1. Demographic data of patients who experienced SICH
Requisite data from 105 patients who experienced SICH (mean age, 68 years; 75 male) were included for analysis in the present study; the hemorrhage volume in 24 patients was > 30 ml. Among the 105 patients, the baseline hematoma was located in the following regions: basal ganglion (28.6%), lobes (46.7%), epencephalon (9.5%), brainstem (6.7%), and arachnoid cavity (8.5%). In addition, 95 patients who experienced non-cerebral hemorrhage (mean age, 72 years; 69 male) were enrolled as the control group. Correlation analysis revealed that the occurrence of SICH was associated with hypertension, diabetes, and renal dysfunction (P < 0.05). The characteristics of all patients are summarized in Table 1.
2. Abnormal serum calcium and uric acid levels in patients who experienced SICH
In present study, data regarding 8 admission biochemical or blood coagulation parameters, including C-reactive protein (CRP), uric acid, carbamide, creatinine, calcium, activated partial thromboplastin and thrombin time (aPTT), thrombin time (TT), and prothrombin time (PT), were collected (Table 1). When compared with cases of non-cerebral hemorrhage, those who experienced SICH exhibited higher serum uric acid levels (Fig. 1b), while the results for serum calcium were the opposite, with a lower level in the SICH group (Fig. 1f). There were no other differences between the two groups (all P > 0.05) (Table 1, Fig. 1).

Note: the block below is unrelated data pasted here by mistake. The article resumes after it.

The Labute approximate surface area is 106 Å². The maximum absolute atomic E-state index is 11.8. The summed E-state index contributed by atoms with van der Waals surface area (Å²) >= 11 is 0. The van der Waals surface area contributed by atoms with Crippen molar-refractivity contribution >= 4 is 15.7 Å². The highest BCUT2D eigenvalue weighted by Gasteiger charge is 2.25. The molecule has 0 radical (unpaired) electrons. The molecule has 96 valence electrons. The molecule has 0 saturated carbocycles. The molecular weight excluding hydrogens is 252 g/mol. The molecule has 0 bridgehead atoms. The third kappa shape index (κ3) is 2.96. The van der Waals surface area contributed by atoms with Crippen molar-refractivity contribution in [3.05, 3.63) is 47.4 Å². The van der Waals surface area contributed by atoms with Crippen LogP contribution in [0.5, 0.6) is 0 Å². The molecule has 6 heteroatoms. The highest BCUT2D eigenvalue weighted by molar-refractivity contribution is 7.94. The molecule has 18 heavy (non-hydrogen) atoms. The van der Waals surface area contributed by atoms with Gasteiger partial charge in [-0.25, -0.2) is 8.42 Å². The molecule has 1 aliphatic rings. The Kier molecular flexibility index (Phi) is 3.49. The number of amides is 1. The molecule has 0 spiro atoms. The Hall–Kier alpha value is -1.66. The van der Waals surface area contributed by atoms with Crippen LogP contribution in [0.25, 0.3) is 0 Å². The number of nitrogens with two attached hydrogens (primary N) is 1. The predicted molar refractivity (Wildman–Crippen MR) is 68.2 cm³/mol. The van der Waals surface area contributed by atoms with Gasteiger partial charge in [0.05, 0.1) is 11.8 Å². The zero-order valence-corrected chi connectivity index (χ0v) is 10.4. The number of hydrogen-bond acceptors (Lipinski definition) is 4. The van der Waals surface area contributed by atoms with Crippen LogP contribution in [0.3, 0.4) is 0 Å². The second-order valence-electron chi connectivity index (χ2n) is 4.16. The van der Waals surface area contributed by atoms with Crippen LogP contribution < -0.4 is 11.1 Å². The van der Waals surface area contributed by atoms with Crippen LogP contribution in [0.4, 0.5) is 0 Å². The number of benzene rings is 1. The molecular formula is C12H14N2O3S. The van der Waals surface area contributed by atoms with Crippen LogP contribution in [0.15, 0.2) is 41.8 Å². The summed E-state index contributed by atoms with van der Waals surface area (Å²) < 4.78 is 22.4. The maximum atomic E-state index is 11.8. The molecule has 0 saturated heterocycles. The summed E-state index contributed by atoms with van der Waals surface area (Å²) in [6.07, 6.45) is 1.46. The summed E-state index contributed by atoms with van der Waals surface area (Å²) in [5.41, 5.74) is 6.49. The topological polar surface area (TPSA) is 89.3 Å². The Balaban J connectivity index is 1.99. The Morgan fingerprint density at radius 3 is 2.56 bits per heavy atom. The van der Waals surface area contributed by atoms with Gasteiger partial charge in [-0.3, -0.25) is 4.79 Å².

3. Serum uric acid and calcium levels predicted hematoma volume in patients who experienced SICH
A positive correlation was found between serum uric acid level and hematoma volume (r2 = 0.167, P < 0.001; Fig. 2a), while uric acid was negatively correlated with hematoma volume (r2 = 0.059, P = 0.013; Fig. 2b). Subsequently, the patients were divided into two groups using the upper limit of serum uric acid or lower limit of serum calcium level as the cut-off value. Results of analysis revealed that hematoma volume in the hyperuricemia group was larger than in the non-hyperuricemia group (Fig. 2c). In contrast, hematoma volume in patients with hypocalcemia was greater than that of non-hypocalcemia patients (Fig. 2d).
4. The value of combining serum calcium and uric acid levels in predicting hematoma volume
The association between serum calcium and uric acid levels was investigated and no correlation was found (Fig. 3a). Based on this, we speculated whether combining the two parameters would be a better predictor of hematoma volume. Accordingly, the patients were divided into three groups: hyperuricemia and hypocalcemia (Group 1); hyperuricemia/non-hypocalcemia or non-hyperuricemia/hypocalcemia (Group 2); and non-hyperuricemia and non-hypocalcemia (Group 3). Analysis revealed that patients in Group 1 exhibited the largest hematoma volume, while those in group 3 exhibited the smallest (Fig. 3b). These findings suggested that the combination of serum calcium and uric acid may have more utility in predicting the volume of intracerebral hemorrhage.